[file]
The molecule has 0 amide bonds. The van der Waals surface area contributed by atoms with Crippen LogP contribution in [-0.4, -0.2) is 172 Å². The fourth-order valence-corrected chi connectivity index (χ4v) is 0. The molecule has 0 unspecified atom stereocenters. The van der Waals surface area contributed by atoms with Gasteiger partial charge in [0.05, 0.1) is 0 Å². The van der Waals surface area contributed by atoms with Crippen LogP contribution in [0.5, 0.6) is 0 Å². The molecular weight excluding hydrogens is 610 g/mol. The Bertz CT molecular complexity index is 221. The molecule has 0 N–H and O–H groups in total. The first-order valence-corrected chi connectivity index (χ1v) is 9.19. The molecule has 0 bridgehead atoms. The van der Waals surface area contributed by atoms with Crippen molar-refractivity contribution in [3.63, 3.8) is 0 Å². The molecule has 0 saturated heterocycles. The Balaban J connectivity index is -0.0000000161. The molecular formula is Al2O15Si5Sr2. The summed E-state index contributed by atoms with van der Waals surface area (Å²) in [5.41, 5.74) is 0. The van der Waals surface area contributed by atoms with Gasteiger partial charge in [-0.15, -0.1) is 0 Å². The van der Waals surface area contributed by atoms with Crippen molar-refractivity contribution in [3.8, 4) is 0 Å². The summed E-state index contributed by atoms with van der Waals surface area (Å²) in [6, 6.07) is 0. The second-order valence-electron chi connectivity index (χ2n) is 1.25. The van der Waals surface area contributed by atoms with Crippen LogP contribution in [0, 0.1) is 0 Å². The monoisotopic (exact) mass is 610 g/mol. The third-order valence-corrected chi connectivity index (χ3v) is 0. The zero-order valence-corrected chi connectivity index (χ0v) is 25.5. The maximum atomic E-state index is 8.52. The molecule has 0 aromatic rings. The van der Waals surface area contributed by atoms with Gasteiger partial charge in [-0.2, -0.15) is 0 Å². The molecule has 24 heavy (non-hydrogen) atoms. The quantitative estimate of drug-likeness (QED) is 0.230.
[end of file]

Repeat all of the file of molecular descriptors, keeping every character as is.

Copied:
The molecule has 0 amide bonds. The van der Waals surface area contributed by atoms with Crippen LogP contribution in [-0.4, -0.2) is 172 Å². The fourth-order valence-corrected chi connectivity index (χ4v) is 0. The molecule has 0 unspecified atom stereocenters. The van der Waals surface area contributed by atoms with Gasteiger partial charge in [0.05, 0.1) is 0 Å². The van der Waals surface area contributed by atoms with Crippen LogP contribution in [0.5, 0.6) is 0 Å². The molecular weight excluding hydrogens is 610 g/mol. The Bertz CT molecular complexity index is 221. The molecule has 0 N–H and O–H groups in total. The first-order valence-corrected chi connectivity index (χ1v) is 9.19. The molecule has 0 bridgehead atoms. The van der Waals surface area contributed by atoms with Crippen molar-refractivity contribution in [3.63, 3.8) is 0 Å². The molecule has 0 saturated heterocycles. The Balaban J connectivity index is -0.0000000161. The molecular formula is Al2O15Si5Sr2. The summed E-state index contributed by atoms with van der Waals surface area (Å²) in [5.41, 5.74) is 0. The van der Waals surface area contributed by atoms with Gasteiger partial charge in [-0.15, -0.1) is 0 Å². The van der Waals surface area contributed by atoms with Crippen molar-refractivity contribution in [3.8, 4) is 0 Å². The summed E-state index contributed by atoms with van der Waals surface area (Å²) in [6, 6.07) is 0. The second-order valence-electron chi connectivity index (χ2n) is 1.25. The van der Waals surface area contributed by atoms with Crippen LogP contribution in [0, 0.1) is 0 Å². The monoisotopic (exact) mass is 610 g/mol. The third-order valence-corrected chi connectivity index (χ3v) is 0. The zero-order valence-corrected chi connectivity index (χ0v) is 25.5. The maximum atomic E-state index is 8.52. The molecule has 0 aromatic rings. The van der Waals surface area contributed by atoms with Gasteiger partial charge in [-0.2, -0.15) is 0 Å². The molecule has 24 heavy (non-hydrogen) atoms. The quantitative estimate of drug-likeness (QED) is 0.230.